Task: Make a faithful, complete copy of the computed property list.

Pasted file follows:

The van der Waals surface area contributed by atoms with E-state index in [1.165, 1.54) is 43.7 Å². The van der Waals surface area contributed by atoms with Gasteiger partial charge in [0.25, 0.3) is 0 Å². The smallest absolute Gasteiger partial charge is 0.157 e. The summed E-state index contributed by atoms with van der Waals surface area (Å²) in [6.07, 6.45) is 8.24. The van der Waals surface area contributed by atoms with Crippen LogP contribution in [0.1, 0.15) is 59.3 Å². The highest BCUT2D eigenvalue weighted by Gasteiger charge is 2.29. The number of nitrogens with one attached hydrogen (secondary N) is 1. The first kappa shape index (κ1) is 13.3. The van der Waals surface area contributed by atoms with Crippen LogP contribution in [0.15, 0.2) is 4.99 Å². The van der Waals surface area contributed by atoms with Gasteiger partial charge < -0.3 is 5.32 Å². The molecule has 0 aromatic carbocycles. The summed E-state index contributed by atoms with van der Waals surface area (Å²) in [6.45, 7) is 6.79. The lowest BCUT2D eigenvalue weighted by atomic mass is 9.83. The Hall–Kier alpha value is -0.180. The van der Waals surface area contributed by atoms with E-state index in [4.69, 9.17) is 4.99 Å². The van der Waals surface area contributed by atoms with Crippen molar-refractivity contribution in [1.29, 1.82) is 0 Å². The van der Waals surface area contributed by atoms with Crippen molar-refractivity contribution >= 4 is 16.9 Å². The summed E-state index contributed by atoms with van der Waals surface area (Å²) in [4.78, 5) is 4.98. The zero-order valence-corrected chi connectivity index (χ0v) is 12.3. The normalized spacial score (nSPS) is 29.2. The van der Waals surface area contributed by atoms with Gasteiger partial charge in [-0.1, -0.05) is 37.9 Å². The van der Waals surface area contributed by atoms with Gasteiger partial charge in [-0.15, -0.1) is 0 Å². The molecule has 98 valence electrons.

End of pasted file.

The van der Waals surface area contributed by atoms with E-state index in [1.165, 1.54) is 43.7 Å². The van der Waals surface area contributed by atoms with Gasteiger partial charge in [0.25, 0.3) is 0 Å². The smallest absolute Gasteiger partial charge is 0.157 e. The summed E-state index contributed by atoms with van der Waals surface area (Å²) in [6.07, 6.45) is 8.24. The van der Waals surface area contributed by atoms with Crippen LogP contribution in [0.1, 0.15) is 59.3 Å². The highest BCUT2D eigenvalue weighted by Gasteiger charge is 2.29. The number of nitrogens with one attached hydrogen (secondary N) is 1. The first kappa shape index (κ1) is 13.3. The van der Waals surface area contributed by atoms with Crippen LogP contribution in [0.15, 0.2) is 4.99 Å². The van der Waals surface area contributed by atoms with Gasteiger partial charge < -0.3 is 5.32 Å². The molecule has 0 aromatic carbocycles. The summed E-state index contributed by atoms with van der Waals surface area (Å²) in [6.45, 7) is 6.79. The lowest BCUT2D eigenvalue weighted by atomic mass is 9.83. The Hall–Kier alpha value is -0.180. The van der Waals surface area contributed by atoms with E-state index in [4.69, 9.17) is 4.99 Å². The van der Waals surface area contributed by atoms with Crippen molar-refractivity contribution in [1.29, 1.82) is 0 Å². The van der Waals surface area contributed by atoms with Crippen molar-refractivity contribution >= 4 is 16.9 Å². The summed E-state index contributed by atoms with van der Waals surface area (Å²) in [4.78, 5) is 4.98. The zero-order valence-corrected chi connectivity index (χ0v) is 12.3. The normalized spacial score (nSPS) is 29.2. The van der Waals surface area contributed by atoms with Gasteiger partial charge in [-0.1, -0.05) is 37.9 Å². The van der Waals surface area contributed by atoms with Gasteiger partial charge in [-0.15, -0.1) is 0 Å². The molecule has 98 valence electrons.